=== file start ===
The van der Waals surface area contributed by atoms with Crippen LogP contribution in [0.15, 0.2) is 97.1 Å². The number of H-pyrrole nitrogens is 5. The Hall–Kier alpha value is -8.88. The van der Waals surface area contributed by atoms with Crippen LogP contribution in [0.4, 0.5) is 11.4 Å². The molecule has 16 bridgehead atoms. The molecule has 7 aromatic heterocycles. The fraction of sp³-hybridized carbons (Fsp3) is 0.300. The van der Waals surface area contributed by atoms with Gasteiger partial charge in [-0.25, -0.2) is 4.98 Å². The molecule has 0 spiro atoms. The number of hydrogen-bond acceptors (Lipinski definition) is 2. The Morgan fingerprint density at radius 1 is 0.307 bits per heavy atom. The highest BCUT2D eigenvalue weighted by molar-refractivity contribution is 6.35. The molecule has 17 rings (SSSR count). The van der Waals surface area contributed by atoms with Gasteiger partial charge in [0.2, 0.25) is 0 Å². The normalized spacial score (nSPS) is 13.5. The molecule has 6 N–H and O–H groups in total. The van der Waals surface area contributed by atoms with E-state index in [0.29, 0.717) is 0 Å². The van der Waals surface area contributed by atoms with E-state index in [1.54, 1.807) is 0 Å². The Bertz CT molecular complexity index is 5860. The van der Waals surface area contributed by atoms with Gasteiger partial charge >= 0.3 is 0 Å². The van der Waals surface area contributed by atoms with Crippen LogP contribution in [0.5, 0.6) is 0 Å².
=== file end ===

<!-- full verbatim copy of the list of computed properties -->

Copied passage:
The van der Waals surface area contributed by atoms with Crippen LogP contribution in [0.15, 0.2) is 97.1 Å². The number of H-pyrrole nitrogens is 5. The Hall–Kier alpha value is -8.88. The van der Waals surface area contributed by atoms with Crippen LogP contribution in [0.4, 0.5) is 11.4 Å². The molecule has 16 bridgehead atoms. The molecule has 7 aromatic heterocycles. The fraction of sp³-hybridized carbons (Fsp3) is 0.300. The van der Waals surface area contributed by atoms with Gasteiger partial charge in [-0.25, -0.2) is 4.98 Å². The molecule has 0 spiro atoms. The number of hydrogen-bond acceptors (Lipinski definition) is 2. The Morgan fingerprint density at radius 1 is 0.307 bits per heavy atom. The highest BCUT2D eigenvalue weighted by molar-refractivity contribution is 6.35. The molecule has 17 rings (SSSR count). The van der Waals surface area contributed by atoms with Gasteiger partial charge in [0.2, 0.25) is 0 Å². The normalized spacial score (nSPS) is 13.5. The molecule has 6 N–H and O–H groups in total. The van der Waals surface area contributed by atoms with E-state index in [0.29, 0.717) is 0 Å². The van der Waals surface area contributed by atoms with E-state index in [1.54, 1.807) is 0 Å². The Bertz CT molecular complexity index is 5860. The van der Waals surface area contributed by atoms with Gasteiger partial charge >= 0.3 is 0 Å². The van der Waals surface area contributed by atoms with Crippen LogP contribution in [0.5, 0.6) is 0 Å².